AgFax Editors Blog: I’m taking a college course online! OMG

January 31, 2013
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Warning: This could go well, or not. I’ll let you know if I start having dreams of finding myself in a classroom wearing my pajamas. Don’t tell me you’ve never had that dream!

I’ll be blogging in the next few weeks about what it’s like to take a college course online after many years out of the classroom. I graduated from college in 1974 (a long, long time ago) with an English degree. Over the years, I have been in classroom environments, including:  a year and 2 weeks in night law school (that’s another story) and a dozen-plus intensive learning environments to hone my photographic technique and Photoshop skills.

There is a whole new concept for learning online and coursera.org is opening the doors of major universities to people who want to learn what they don’t know or better understand what they do know, but who don’t have the time, money or other resources to attend classes. And, guess what, it’s FREE!  The course I have chosen is offered through the University of Virginia – Darden School of  Business.

Week 1 – Grow to Greatness: Smart Growth for Private Businesses, Part 1

The first round of reading for this course is intensive and academically written. I wade through it twice or maybe 3 times. It’s good stuff, but my brain has to reboot to absorb the language. This reboot requires 2 things: time + gallons of coffee. But, unlike college courses that I had to take, this one is by choice about a subject I need and want to know more about, so I’m committed.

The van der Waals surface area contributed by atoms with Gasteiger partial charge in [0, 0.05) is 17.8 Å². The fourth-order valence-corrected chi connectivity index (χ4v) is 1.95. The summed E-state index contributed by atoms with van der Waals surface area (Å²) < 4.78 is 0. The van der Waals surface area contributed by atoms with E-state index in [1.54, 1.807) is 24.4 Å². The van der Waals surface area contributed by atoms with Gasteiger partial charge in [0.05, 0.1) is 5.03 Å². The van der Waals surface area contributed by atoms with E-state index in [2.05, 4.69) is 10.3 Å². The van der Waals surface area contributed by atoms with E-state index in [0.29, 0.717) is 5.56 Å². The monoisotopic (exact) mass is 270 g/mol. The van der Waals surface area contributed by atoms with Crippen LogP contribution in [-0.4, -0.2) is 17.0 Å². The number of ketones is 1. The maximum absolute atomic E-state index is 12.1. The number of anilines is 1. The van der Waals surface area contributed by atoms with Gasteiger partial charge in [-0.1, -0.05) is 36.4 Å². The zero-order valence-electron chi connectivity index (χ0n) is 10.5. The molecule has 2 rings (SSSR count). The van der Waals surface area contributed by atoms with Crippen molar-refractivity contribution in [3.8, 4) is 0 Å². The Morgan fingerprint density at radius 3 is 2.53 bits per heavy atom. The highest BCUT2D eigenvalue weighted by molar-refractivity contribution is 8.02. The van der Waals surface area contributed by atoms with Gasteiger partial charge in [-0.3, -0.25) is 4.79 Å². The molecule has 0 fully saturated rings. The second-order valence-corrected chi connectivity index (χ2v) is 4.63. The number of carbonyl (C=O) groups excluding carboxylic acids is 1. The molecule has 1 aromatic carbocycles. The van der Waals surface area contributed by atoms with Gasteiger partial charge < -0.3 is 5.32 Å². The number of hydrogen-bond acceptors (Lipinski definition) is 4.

Example of initial reading: “Growth happens when the right kind of leadership, internal environment, and processes come together to create a small-company-enterpreneural soul in a large-company body.” – Edward D. Hess, from Growth is the Dynamic Confluence of Strategy, Entrepreneurship, and Values.

Let me be honest here. This book is one I might buy, but would never quite get around to reading. It would quietly drift into my sea of good intentions. The online teaching of the book makes a huge difference.

I enter the video classroom to listen to the author, Edward Hess. He isn’t an academic. He has spent 30 years in the business world. I’m blown away. His lectures are 100 percent better than any instructor I ever had in college (including that year and 2 weeks of  law school).

Ed’s delivery is dynamic, enthusiastic and always on the move. He is so powered up by his subject matter that I know I’m in the right learning environment. Ed intersperses limited power point ideas with a bit of humor and a conversational tone wrapped in down home delivery. As much as I was intimidated at the beginning, I am definitely hooked after watching the video lecture.

We examine the case study of a real business, Eyebobs Eyewear, Inc. I’m immediately captivated by owner Julie Allinson’s business story. She grew up on a farm and swore she would never be like her parents, who worried when it rained too much, too little or not at all.  Ironically, she explains that running a business is just “like” farming, but with a different set of worries.

Julie’s business acumen is spot on. She has done very well.  However, I make a note that she, as well as Ed, the instructor, misses the point in the farming analogy. Farming IS a business and the similarities between her company and farming are due to the fact that both are businesses.  I guess this comes from the attitude that there are people who view farming as a lifestyle rather than a business.  I don’t think lifestyle pays the mortgage.

The final assignment this week is to list 3 items I learned:

  1. Growth can be good, but it can also be bad and destroy value.
  2. The choice to grow has to be made with a realistic view of how it will change everything.
  3. People + Processes + Controls = Growth

 

 

 

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